Frank Vogel gives blunt response to Phoenix Suns' turnover problems

The Phoenix Suns have a turnover problem, not that head coach Frank Vogel seems in the mood to go into much detail as to why that is.

Boston Celtics v Phoenix Suns
Boston Celtics v Phoenix Suns / Chris Coduto/GettyImages
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The Phoenix Suns have hit the business end of the regular season, and they have performed how many predicted they would so far this season. When they are healthy they look like they could beat anybody else in the league in a single game, even if doing so in a seven game series would be another story.

They now have their trio of superstars back and playing, with Devin Booker back from an ankle sprain in the recent win over the Cleveland Cavaliers. As long as all three of them are on the court - and more importantly if they can score at the level we're used to seeing - then this Suns group cannot be written off entirely.

On the other end of the spectrum however it is clear this franchise has a turnover problem this season, and head coach Frank Vogel doesn't want to hear it.

The Suns turn the ball over 14.9 times per game, which ranks a lowly 26th in the league. There are several reasons as to why this could be, and not having Bradley Beal for half of the season definitely didn't help. Neither did Booker becoming the full-time point guard and although he has performed admirably, this was always going to be a shift that brought with it growing pains.

Never is this more apparent than when Booker is out injured, with everybody from center Jusuf Nurkic to backup floor general Saben Lee spending more time on the ball. Attempting not only to create offensively, but to also take care of the ball and ensure that the Suns aren't coughing up possession more frequently than they should.

The question of turnovers and whether the Suns wouldn't be so careless with the ball if they had a traditional point guard was put to head coach Frank Vogel recently, and he had this to say to the assembled media -

Well... that's that then. Coach Vogel was clearly not interested in being drawn into a longer conversation on the merits of having an established point guard running the show, and so far he's been proven correct. There would be no spot for Booker, Beal, Nurkic, Kevin Durant and the best 3-point shooter in the league in Grayson Allen if that was the case.

It might seem ridiculous to group Allen in with those guys - he's looking to get paid this summer and this level of play is probably unsustainable - but the fact is he has played extremely well, spaces the floor brilliantly and is underrated on the defensive end at this stage.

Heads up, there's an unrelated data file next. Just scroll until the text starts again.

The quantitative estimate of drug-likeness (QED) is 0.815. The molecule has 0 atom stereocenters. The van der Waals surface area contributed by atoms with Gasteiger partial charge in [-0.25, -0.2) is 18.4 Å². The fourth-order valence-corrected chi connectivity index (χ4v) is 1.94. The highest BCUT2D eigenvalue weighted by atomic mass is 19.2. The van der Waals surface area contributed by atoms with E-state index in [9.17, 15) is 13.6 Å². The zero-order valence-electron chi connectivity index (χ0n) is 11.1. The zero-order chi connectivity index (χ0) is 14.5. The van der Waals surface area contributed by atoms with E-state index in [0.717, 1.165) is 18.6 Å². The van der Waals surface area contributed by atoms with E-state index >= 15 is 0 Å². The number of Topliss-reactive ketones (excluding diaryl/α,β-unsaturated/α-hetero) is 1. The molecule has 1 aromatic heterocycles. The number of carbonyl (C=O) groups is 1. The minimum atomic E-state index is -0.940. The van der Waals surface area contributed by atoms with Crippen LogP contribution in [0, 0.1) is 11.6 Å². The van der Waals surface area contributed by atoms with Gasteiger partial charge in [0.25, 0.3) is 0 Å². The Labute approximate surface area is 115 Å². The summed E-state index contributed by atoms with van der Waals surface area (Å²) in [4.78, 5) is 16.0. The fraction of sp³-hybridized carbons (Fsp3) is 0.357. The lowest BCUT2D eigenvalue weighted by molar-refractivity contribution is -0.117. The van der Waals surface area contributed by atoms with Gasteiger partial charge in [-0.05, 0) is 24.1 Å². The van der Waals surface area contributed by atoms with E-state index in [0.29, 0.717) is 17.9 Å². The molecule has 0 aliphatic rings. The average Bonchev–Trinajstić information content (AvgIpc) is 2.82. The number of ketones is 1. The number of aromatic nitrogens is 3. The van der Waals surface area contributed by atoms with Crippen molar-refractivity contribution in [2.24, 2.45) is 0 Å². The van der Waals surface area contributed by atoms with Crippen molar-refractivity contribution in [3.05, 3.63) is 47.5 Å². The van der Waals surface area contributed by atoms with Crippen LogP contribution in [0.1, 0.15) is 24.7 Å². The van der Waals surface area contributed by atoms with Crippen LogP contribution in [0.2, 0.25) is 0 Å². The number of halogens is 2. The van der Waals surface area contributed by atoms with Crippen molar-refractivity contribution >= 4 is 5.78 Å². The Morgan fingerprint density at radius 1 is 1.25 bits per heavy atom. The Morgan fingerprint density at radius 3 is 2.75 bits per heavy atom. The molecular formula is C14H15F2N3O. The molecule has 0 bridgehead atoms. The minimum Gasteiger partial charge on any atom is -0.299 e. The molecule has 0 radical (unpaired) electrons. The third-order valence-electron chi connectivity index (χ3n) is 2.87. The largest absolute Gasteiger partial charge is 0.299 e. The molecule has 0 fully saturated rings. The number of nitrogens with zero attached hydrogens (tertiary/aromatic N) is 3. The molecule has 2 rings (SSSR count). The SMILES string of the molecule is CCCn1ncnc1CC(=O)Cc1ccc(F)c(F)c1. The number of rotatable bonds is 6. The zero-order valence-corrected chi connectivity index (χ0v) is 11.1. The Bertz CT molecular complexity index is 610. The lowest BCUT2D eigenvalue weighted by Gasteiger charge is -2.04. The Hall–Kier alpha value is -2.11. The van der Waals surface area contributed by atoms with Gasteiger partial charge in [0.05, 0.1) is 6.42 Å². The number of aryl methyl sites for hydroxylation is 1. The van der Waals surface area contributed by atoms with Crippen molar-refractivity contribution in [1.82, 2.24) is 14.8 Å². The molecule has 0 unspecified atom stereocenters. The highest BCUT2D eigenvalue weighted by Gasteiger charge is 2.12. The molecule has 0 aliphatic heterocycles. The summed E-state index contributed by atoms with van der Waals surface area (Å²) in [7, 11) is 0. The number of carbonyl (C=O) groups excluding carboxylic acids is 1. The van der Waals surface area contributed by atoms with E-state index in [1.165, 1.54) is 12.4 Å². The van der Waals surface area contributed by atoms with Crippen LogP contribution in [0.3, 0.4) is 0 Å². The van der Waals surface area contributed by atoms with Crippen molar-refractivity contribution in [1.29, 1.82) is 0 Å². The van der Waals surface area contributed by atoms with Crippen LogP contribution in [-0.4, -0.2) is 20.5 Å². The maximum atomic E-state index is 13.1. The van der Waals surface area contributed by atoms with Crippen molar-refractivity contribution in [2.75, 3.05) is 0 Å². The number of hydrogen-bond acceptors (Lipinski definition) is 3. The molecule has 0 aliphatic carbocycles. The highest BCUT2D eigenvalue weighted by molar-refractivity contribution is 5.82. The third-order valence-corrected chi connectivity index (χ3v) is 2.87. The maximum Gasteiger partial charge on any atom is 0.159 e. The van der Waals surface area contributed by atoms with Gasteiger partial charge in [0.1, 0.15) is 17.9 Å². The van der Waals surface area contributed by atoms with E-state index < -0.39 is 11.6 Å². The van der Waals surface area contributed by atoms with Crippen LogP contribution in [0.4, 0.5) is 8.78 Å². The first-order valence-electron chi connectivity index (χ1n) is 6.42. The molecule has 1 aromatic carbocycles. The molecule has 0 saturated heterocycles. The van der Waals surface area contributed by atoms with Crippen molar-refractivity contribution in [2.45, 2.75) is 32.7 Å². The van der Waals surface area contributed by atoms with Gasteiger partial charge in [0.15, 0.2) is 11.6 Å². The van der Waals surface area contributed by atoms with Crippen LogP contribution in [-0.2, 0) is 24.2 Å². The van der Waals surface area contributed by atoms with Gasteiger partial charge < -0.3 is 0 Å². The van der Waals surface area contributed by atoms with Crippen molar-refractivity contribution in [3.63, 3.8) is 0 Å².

Besides, who would the Suns have gotten to play point guard who would actually move the needle forward? They had no assets or picks to trade to get anybody worth going after, while the buyout market has proven, as it so often does, to be overrated by every team in the league.

Is it not better to have Booker and Beal share the duties as they have? After all, the team ranks 10th in offensive rating (117.0), a pleasantly surprising 13th defensively (114.2), eighth in free-throw percentage (80.4 percent) and 14th in assists per game (26.5). Put all of those together, and that is a pretty competitive unit, with closers in Durant and Booker to get them over the line.

3 Suns who will fall out of the team's playoff rotation. 3 Suns who will fall out of the team's playoff rotation. dark. Next

It is hard to be elite in every area in any given season - although the Boston Celtics are certainly giving it a go this campaign - and coach Vogel would likely have conceded a higher turnover rate if it meant being above average defensively and nearing elite when scoring the basketball.

The only hope is that the Suns take better care of the ball when the postseason starts and the games slow down, while giving Booker and Beal more reps together wouldn't hurt their chances either. Coach Vogel is right not to entertain if the franchise has a turnover problem this season though, because it would involve changing their entire roster construction in order to make it happen.